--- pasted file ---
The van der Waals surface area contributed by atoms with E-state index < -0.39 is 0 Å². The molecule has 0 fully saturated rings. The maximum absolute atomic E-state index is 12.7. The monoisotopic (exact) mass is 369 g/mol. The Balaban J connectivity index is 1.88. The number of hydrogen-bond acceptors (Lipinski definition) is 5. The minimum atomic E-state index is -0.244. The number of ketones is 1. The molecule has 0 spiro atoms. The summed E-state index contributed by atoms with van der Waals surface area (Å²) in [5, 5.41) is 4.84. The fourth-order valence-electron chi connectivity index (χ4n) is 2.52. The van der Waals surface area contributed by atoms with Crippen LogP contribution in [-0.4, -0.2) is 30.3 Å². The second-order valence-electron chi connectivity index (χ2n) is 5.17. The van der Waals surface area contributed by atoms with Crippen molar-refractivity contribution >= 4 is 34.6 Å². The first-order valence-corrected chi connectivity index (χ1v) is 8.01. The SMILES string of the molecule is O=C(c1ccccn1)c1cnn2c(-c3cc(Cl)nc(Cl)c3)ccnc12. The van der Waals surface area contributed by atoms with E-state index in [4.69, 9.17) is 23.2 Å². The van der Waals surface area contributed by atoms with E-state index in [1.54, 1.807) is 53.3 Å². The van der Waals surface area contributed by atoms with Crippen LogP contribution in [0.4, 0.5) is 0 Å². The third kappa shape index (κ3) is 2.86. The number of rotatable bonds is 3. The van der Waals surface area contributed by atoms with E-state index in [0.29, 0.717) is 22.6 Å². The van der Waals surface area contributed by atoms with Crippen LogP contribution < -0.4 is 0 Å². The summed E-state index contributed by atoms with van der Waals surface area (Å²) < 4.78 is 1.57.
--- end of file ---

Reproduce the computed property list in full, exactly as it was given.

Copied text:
The van der Waals surface area contributed by atoms with E-state index < -0.39 is 0 Å². The molecule has 0 fully saturated rings. The maximum absolute atomic E-state index is 12.7. The monoisotopic (exact) mass is 369 g/mol. The Balaban J connectivity index is 1.88. The number of hydrogen-bond acceptors (Lipinski definition) is 5. The minimum atomic E-state index is -0.244. The number of ketones is 1. The molecule has 0 spiro atoms. The summed E-state index contributed by atoms with van der Waals surface area (Å²) in [5, 5.41) is 4.84. The fourth-order valence-electron chi connectivity index (χ4n) is 2.52. The van der Waals surface area contributed by atoms with Crippen LogP contribution in [-0.4, -0.2) is 30.3 Å². The second-order valence-electron chi connectivity index (χ2n) is 5.17. The van der Waals surface area contributed by atoms with Crippen molar-refractivity contribution >= 4 is 34.6 Å². The first-order valence-corrected chi connectivity index (χ1v) is 8.01. The SMILES string of the molecule is O=C(c1ccccn1)c1cnn2c(-c3cc(Cl)nc(Cl)c3)ccnc12. The van der Waals surface area contributed by atoms with E-state index in [4.69, 9.17) is 23.2 Å². The van der Waals surface area contributed by atoms with E-state index in [1.54, 1.807) is 53.3 Å². The van der Waals surface area contributed by atoms with Crippen LogP contribution in [0.4, 0.5) is 0 Å². The third kappa shape index (κ3) is 2.86. The number of rotatable bonds is 3. The van der Waals surface area contributed by atoms with E-state index in [0.29, 0.717) is 22.6 Å². The van der Waals surface area contributed by atoms with Crippen LogP contribution < -0.4 is 0 Å². The summed E-state index contributed by atoms with van der Waals surface area (Å²) < 4.78 is 1.57.